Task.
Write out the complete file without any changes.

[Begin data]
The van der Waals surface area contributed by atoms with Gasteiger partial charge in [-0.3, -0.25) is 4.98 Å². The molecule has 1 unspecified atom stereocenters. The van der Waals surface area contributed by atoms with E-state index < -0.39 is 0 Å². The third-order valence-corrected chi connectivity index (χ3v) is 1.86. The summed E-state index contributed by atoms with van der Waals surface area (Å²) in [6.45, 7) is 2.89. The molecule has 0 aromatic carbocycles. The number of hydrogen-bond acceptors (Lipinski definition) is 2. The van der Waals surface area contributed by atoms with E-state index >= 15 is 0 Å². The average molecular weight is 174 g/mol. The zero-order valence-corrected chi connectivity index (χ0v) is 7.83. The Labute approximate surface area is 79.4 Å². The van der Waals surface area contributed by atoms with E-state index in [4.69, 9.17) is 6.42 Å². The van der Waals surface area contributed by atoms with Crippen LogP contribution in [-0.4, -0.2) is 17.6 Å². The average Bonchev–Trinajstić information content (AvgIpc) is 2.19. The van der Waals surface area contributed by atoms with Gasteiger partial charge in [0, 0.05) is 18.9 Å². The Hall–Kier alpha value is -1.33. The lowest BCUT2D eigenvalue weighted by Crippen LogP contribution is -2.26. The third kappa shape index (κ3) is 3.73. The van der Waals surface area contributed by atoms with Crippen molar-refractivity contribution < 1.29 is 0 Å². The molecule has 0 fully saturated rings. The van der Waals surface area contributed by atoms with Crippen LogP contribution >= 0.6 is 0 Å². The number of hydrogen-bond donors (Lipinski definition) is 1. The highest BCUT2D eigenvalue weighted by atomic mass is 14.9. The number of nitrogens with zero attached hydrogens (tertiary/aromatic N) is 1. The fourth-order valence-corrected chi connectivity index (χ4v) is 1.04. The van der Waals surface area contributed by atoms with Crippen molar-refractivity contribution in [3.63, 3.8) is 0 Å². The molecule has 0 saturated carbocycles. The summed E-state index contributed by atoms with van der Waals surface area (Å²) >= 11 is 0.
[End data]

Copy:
The van der Waals surface area contributed by atoms with Gasteiger partial charge in [-0.3, -0.25) is 4.98 Å². The molecule has 1 unspecified atom stereocenters. The van der Waals surface area contributed by atoms with E-state index < -0.39 is 0 Å². The third-order valence-corrected chi connectivity index (χ3v) is 1.86. The summed E-state index contributed by atoms with van der Waals surface area (Å²) in [6.45, 7) is 2.89. The molecule has 0 aromatic carbocycles. The number of hydrogen-bond acceptors (Lipinski definition) is 2. The van der Waals surface area contributed by atoms with E-state index >= 15 is 0 Å². The average molecular weight is 174 g/mol. The zero-order valence-corrected chi connectivity index (χ0v) is 7.83. The Labute approximate surface area is 79.4 Å². The van der Waals surface area contributed by atoms with E-state index in [4.69, 9.17) is 6.42 Å². The van der Waals surface area contributed by atoms with Crippen LogP contribution in [-0.4, -0.2) is 17.6 Å². The average Bonchev–Trinajstić information content (AvgIpc) is 2.19. The van der Waals surface area contributed by atoms with Gasteiger partial charge in [0, 0.05) is 18.9 Å². The Hall–Kier alpha value is -1.33. The lowest BCUT2D eigenvalue weighted by Crippen LogP contribution is -2.26. The third kappa shape index (κ3) is 3.73. The van der Waals surface area contributed by atoms with Crippen molar-refractivity contribution < 1.29 is 0 Å². The molecule has 0 fully saturated rings. The van der Waals surface area contributed by atoms with Crippen LogP contribution >= 0.6 is 0 Å². The number of hydrogen-bond donors (Lipinski definition) is 1. The highest BCUT2D eigenvalue weighted by atomic mass is 14.9. The number of nitrogens with zero attached hydrogens (tertiary/aromatic N) is 1. The fourth-order valence-corrected chi connectivity index (χ4v) is 1.04. The van der Waals surface area contributed by atoms with Crippen molar-refractivity contribution in [3.63, 3.8) is 0 Å². The molecule has 0 saturated carbocycles. The summed E-state index contributed by atoms with van der Waals surface area (Å²) >= 11 is 0.